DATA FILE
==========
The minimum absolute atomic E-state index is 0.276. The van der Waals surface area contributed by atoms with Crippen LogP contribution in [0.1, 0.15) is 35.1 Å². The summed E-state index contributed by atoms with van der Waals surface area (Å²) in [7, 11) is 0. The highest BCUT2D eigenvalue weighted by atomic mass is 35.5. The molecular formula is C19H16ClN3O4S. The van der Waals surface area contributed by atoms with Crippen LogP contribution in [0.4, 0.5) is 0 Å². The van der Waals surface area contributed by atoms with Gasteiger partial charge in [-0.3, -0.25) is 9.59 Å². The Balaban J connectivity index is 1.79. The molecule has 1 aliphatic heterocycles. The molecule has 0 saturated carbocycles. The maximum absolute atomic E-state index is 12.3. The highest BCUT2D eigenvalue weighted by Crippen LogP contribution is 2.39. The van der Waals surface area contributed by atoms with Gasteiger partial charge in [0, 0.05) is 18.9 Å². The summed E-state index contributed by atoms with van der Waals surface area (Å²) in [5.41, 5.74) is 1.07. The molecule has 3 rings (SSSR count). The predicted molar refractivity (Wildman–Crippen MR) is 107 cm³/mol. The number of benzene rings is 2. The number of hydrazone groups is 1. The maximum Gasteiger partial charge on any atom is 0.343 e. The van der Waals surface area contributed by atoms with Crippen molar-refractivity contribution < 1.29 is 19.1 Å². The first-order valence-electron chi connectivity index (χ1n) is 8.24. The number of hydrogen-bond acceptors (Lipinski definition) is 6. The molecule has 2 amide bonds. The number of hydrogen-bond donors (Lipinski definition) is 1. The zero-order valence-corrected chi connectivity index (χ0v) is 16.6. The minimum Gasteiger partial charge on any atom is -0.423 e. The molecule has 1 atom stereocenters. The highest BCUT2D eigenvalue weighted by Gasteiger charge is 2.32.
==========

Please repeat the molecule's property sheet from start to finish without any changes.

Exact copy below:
The minimum absolute atomic E-state index is 0.276. The van der Waals surface area contributed by atoms with Crippen LogP contribution in [0.1, 0.15) is 35.1 Å². The summed E-state index contributed by atoms with van der Waals surface area (Å²) in [7, 11) is 0. The highest BCUT2D eigenvalue weighted by atomic mass is 35.5. The molecular formula is C19H16ClN3O4S. The van der Waals surface area contributed by atoms with Crippen LogP contribution in [0.4, 0.5) is 0 Å². The van der Waals surface area contributed by atoms with Gasteiger partial charge in [-0.3, -0.25) is 9.59 Å². The Balaban J connectivity index is 1.79. The molecule has 1 aliphatic heterocycles. The molecule has 0 saturated carbocycles. The maximum absolute atomic E-state index is 12.3. The highest BCUT2D eigenvalue weighted by Crippen LogP contribution is 2.39. The van der Waals surface area contributed by atoms with Gasteiger partial charge in [0, 0.05) is 18.9 Å². The summed E-state index contributed by atoms with van der Waals surface area (Å²) in [5.41, 5.74) is 1.07. The molecule has 3 rings (SSSR count). The predicted molar refractivity (Wildman–Crippen MR) is 107 cm³/mol. The number of benzene rings is 2. The number of hydrazone groups is 1. The maximum Gasteiger partial charge on any atom is 0.343 e. The van der Waals surface area contributed by atoms with Crippen molar-refractivity contribution < 1.29 is 19.1 Å². The first-order valence-electron chi connectivity index (χ1n) is 8.24. The number of hydrogen-bond acceptors (Lipinski definition) is 6. The molecule has 2 amide bonds. The number of hydrogen-bond donors (Lipinski definition) is 1. The zero-order valence-corrected chi connectivity index (χ0v) is 16.6. The minimum Gasteiger partial charge on any atom is -0.423 e. The molecule has 1 atom stereocenters. The highest BCUT2D eigenvalue weighted by Gasteiger charge is 2.32.